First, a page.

Mars Viking Global Color Mosaic 925m v1
About 1000 Viking Orbiter red- and violet-filter images have been processed to provide global color coverage of Mars at a scale of 925 meters per pixel (m). Individual image frames acquired during a single spacecraft revolution ("rev") were first processed through radiometric calibration, cosmetic cleanup, geometric control, reprojection, and mosaicking. We have produced a total of 57 "single-rev" mosaics. Phase angles range from 13 to 85 degrees. All of the mosaics are geometrically tied to the Mars Digital Image Model (MDIM), a black-and-white base map with a scale of 231 meter per pixel (m).
In producing a global mosaic from Viking images with useful color and albedo information for the surface, the largest challenge has been the photometric normalization, including removal of atmospheric effects. First, we selected a subset of single-rev mosaics that provide the best global coverage (the least atmospheric obscuration and seasonal frost). A Minnaert photometric normalization was applied to normalize the variations in illumination and viewing angles. Image data acquired at illumination or emission angles larger than 77 degrees were trimmed off, as these data are strongly affected by atmospheric scattering.
A model image of condensate haze was created from the violet images, consisting of 60% of the violet-filter reflectance greater than 0.05, smoothed over 20-km scales. The haze model was then subtracted from both the violet- and red-filter images. The residual polar caps were excluded from haze removal. This procedure is "conservative" in the sense that it errs on the side of under-correcting for the haze.
Finally, these normalized mosaics were combined into global mosaics. Global coverage is about 98% complete in the red-filter mosaic and 95% complete in the violet-filter mosaic. A green-filter image was synthesized from an average of the red- and violet-filter data to complete a three-color set.
Mission and Instrument Information:
NASA's Viking Mission to Mars was composed of two spacecraft, Viking 1 and Viking 2, each consisting of an orbiter and a lander. The primary mission objectives were to obtain high resolution images of the Martian surface, characterize the structure and composition of the atmosphere and surface, and search for evidence of life.
Viking 1 was launched on August 20, 1975 and arrived at Mars on June 19, 1976. The first month of orbit was devoted to imaging the surface to find appropriate landing sites for the Viking Landers. On July 20, 1976 the Viking 1 Lander separated from the Orbiter and touched down at Chryse Planitia (22.27° N, 312.05° E, planetocentric).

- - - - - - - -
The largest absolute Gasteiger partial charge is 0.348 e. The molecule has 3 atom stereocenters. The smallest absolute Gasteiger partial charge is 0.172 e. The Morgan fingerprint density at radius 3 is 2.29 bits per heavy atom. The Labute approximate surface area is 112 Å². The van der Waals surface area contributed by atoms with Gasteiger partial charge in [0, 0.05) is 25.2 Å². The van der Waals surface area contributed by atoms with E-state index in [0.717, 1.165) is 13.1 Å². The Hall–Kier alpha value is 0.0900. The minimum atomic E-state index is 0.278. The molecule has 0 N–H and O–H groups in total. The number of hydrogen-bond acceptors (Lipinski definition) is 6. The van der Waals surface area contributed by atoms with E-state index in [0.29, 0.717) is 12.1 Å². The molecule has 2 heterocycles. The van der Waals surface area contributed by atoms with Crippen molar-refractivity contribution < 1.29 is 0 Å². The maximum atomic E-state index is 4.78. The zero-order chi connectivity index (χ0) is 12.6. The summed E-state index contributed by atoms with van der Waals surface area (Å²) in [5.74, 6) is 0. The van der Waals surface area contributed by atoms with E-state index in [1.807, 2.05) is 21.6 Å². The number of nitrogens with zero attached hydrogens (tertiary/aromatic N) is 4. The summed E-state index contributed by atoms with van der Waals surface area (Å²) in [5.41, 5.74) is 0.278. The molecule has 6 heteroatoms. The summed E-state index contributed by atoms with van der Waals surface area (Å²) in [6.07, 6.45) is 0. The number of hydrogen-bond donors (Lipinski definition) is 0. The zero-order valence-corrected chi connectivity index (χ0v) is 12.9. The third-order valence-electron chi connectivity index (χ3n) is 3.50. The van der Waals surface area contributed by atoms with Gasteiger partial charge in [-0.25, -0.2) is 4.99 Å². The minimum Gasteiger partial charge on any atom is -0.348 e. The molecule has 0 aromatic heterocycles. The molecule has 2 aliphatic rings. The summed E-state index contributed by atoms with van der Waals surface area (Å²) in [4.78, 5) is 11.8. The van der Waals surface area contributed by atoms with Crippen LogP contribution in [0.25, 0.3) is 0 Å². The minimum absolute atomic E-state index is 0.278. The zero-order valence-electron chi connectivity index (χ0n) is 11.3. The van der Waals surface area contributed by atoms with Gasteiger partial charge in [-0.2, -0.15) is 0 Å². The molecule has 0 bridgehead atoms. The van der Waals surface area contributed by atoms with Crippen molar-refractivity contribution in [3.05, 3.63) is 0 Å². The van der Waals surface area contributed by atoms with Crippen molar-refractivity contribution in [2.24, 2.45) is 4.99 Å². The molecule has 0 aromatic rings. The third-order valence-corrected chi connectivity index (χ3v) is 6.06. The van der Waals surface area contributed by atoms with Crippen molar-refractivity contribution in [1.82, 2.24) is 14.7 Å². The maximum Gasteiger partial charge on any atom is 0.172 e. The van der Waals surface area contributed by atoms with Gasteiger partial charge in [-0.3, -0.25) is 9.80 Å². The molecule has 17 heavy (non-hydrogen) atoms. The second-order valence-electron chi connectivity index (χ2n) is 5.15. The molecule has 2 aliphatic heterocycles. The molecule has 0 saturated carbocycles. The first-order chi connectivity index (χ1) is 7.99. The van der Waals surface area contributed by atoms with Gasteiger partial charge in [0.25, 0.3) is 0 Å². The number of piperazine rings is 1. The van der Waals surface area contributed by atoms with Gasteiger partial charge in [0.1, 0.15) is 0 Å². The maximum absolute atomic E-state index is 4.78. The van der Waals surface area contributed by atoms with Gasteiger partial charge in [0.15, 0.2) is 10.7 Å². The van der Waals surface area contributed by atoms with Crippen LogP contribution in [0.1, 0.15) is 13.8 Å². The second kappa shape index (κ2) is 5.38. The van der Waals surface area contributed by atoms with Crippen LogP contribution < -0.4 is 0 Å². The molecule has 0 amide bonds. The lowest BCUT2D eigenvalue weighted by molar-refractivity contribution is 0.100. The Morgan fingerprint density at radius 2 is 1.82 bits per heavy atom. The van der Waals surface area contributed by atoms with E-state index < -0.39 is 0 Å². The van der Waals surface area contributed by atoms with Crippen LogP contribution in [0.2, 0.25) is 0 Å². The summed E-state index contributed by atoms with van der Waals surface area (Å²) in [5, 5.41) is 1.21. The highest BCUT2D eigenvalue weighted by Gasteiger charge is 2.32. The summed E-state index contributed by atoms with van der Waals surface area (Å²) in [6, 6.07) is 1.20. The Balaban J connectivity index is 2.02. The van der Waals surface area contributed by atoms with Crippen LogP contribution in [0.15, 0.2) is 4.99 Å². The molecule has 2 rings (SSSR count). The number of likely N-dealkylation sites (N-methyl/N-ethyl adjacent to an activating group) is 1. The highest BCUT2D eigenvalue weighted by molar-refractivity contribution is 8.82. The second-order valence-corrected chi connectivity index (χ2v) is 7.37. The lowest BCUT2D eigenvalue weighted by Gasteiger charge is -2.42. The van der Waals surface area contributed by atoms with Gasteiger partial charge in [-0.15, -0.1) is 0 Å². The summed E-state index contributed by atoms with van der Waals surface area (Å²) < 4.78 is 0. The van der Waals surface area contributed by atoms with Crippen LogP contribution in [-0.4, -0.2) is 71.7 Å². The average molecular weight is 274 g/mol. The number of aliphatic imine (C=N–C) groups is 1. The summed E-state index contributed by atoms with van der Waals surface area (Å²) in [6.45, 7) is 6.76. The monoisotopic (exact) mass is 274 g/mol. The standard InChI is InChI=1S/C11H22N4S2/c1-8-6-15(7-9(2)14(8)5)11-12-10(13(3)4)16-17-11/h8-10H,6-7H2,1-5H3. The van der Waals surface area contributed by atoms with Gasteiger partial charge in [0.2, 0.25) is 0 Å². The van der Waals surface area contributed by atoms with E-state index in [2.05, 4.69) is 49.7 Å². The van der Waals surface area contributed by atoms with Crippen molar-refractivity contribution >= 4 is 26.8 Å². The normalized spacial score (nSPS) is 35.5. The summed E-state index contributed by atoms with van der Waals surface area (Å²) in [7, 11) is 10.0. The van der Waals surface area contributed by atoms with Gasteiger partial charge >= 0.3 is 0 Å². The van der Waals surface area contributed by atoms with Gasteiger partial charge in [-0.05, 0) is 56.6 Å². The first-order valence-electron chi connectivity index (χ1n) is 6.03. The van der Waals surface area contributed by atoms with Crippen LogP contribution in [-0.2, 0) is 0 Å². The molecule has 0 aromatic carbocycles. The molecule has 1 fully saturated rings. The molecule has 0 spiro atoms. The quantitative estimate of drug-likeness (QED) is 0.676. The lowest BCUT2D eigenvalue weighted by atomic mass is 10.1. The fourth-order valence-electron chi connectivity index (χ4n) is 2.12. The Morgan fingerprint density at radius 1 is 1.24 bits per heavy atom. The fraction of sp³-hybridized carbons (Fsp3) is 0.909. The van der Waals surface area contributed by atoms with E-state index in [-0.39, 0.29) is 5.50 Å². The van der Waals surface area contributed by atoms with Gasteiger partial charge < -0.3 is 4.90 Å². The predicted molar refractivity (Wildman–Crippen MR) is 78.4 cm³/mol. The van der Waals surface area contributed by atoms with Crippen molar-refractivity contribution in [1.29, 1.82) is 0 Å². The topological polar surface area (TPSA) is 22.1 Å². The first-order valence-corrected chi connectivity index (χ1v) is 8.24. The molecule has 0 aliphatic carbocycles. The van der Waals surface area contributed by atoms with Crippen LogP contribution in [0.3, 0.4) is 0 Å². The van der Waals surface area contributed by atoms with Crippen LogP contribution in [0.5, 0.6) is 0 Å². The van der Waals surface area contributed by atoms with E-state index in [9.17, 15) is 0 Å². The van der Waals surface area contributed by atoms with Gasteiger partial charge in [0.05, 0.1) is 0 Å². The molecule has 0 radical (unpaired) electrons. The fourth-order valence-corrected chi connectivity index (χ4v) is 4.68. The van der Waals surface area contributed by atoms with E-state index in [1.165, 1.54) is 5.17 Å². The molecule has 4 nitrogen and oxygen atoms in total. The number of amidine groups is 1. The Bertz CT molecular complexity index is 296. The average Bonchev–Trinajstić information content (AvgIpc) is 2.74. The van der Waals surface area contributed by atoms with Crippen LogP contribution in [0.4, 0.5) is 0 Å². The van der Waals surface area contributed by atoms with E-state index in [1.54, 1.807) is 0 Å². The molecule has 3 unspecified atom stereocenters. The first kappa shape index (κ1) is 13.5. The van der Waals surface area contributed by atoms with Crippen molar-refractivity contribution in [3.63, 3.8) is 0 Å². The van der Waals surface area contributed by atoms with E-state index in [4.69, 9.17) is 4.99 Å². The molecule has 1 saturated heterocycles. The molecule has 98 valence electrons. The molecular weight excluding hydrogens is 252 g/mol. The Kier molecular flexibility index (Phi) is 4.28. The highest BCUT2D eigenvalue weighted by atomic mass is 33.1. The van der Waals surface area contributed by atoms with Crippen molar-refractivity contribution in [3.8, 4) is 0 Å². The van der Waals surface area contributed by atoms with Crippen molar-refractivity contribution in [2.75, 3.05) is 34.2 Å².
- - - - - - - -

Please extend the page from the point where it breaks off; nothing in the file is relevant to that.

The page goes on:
Viking 2 was launched September 9, 1975 and entered Mars orbit on August 7, 1976. The Viking 2 Lander touched down at Utopia Planitia (47.64° N, 134.29° E, planetocentric) on September 3, 1976. The Orbiters imaged the entire surface of Mars at a resolution of 150 to 300 meters, and selected areas at 8 meters. The lowest periapsis altitude for both Orbiters was 300 km. The Viking 2 Orbiter was powered down on July 25, 1978 after 706 orbits, and the Viking 1 Orbiter on August 17, 1980, after over 1400 orbits.
The Viking Landers transmitted images of the surface, took surface samples and analyzed them for composition and signs of life, studied atmospheric composition and meteorology, and deployed seismometers. The Viking 2 Lander ended communications on April 11, 1980, and the Viking 1 Lander on November 13, 1982, after transmitting over 1400 images of the two sites (Williams, 2018).
Batson, R. M., & Eliason, E. M. (1991). Digital Maps of Mars. Photogrammetric Engineering & Remote Sensing, 61(12), 1499–1507.https://www.asprs.org/wp-content/uploads/pers/1995journal/dec/1995_dec_1499-1507.pdf
Eric Eliason, Raymond Batson, Anthony Manley, Mars Mosaicked Digital Image Model (MDIM) and Digital Terrain Model (DTM), "Mission to Mars", USA_NASA_PDS_VO_2001-2007, "VO1/VO2-M-VIS-5-DIM-V1.0", NASA Planetary Data System, 2001. http://pdsimage.wr.usgs.gov/Missions/Viking_Orbiter/vo_2007
Kirk, R. L., Archinal, B. A., Lee, E. M., Davies, M. E., Colvin, T. R., & Duxbury, T. C. (2001). Global image mosaics of Mars: Assessment of geodetic accuracy. Paper presented at the 32nd Lunar Planetary Science Conference, Lunar Planetary Institute, Houston, TX. https://www.lpi.usra.edu/meetings/lpsc2003/pdf/1485.pdf
Williams, D. R. (2018). Viking Mission to Mars. https://nssdc.gsfc.nasa.gov/planetary/viking.html
Wu, S. S. C., & Doyle, F. J. (1990). Topographic mapping. In Greeley, R. & Batson, R. M., (Eds.), Planetary Mapping (pp. 169-207). New York, Cambridge University Press. ISBN 0-521-30774-0
Wu, S. S. C., & Schafer, F. J. (1984). Mars control network. In Technical papers of the 50th annual meeting of the American Society of Photogrammetry (Vol. 2, pp. 456-463). Washington, DC: American Congress on Surveying and Mapping. ISBN 0937294713
- USGS Astrogeology Science Center
- USGS Astrogeology Science Center
- Added to Astropedia
- 16 May 2014
- 3 February 2020
This Mars color mosaic incorporated roughly 1000 Viking Orbiter images and provides gap-free coverage of the Martian surface.
- Geospatial Data Presentation Form
- Global Mosaic, Remote-sensing Data
- MDIM 1
- Online Linkage
- Native Data Set Environment
- ISIS v3
- Supplemental Information
Contact and Distribution
- Access Constraints
- public domain
- Use Constraints
Data Status and Quality
- Currentness Reference
- Publication date
- Update Frequency
- None planned